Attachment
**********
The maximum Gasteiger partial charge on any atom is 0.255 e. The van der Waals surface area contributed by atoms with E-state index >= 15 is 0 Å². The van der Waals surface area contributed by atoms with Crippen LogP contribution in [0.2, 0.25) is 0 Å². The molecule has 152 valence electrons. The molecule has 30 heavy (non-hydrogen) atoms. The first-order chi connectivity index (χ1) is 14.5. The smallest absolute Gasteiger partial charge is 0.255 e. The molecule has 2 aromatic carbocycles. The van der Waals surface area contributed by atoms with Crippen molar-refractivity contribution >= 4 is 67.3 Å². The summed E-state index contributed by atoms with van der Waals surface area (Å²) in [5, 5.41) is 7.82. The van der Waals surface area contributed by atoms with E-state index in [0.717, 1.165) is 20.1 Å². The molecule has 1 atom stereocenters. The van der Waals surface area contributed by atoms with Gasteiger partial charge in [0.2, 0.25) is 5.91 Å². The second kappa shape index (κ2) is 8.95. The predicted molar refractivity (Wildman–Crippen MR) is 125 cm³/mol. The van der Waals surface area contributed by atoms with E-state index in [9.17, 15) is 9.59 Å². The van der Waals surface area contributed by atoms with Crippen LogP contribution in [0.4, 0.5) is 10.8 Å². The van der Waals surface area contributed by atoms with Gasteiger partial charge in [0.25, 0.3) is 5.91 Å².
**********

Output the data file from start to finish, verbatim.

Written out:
The maximum Gasteiger partial charge on any atom is 0.255 e. The van der Waals surface area contributed by atoms with E-state index >= 15 is 0 Å². The van der Waals surface area contributed by atoms with Crippen LogP contribution in [0.2, 0.25) is 0 Å². The molecule has 152 valence electrons. The molecule has 30 heavy (non-hydrogen) atoms. The first-order chi connectivity index (χ1) is 14.5. The smallest absolute Gasteiger partial charge is 0.255 e. The molecule has 2 aromatic carbocycles. The van der Waals surface area contributed by atoms with Crippen molar-refractivity contribution >= 4 is 67.3 Å². The summed E-state index contributed by atoms with van der Waals surface area (Å²) in [5, 5.41) is 7.82. The van der Waals surface area contributed by atoms with E-state index in [0.717, 1.165) is 20.1 Å². The molecule has 1 atom stereocenters. The van der Waals surface area contributed by atoms with Gasteiger partial charge in [0.2, 0.25) is 5.91 Å². The second kappa shape index (κ2) is 8.95. The predicted molar refractivity (Wildman–Crippen MR) is 125 cm³/mol. The van der Waals surface area contributed by atoms with E-state index in [9.17, 15) is 9.59 Å². The van der Waals surface area contributed by atoms with Crippen LogP contribution in [0.4, 0.5) is 10.8 Å². The van der Waals surface area contributed by atoms with Gasteiger partial charge in [0.25, 0.3) is 5.91 Å².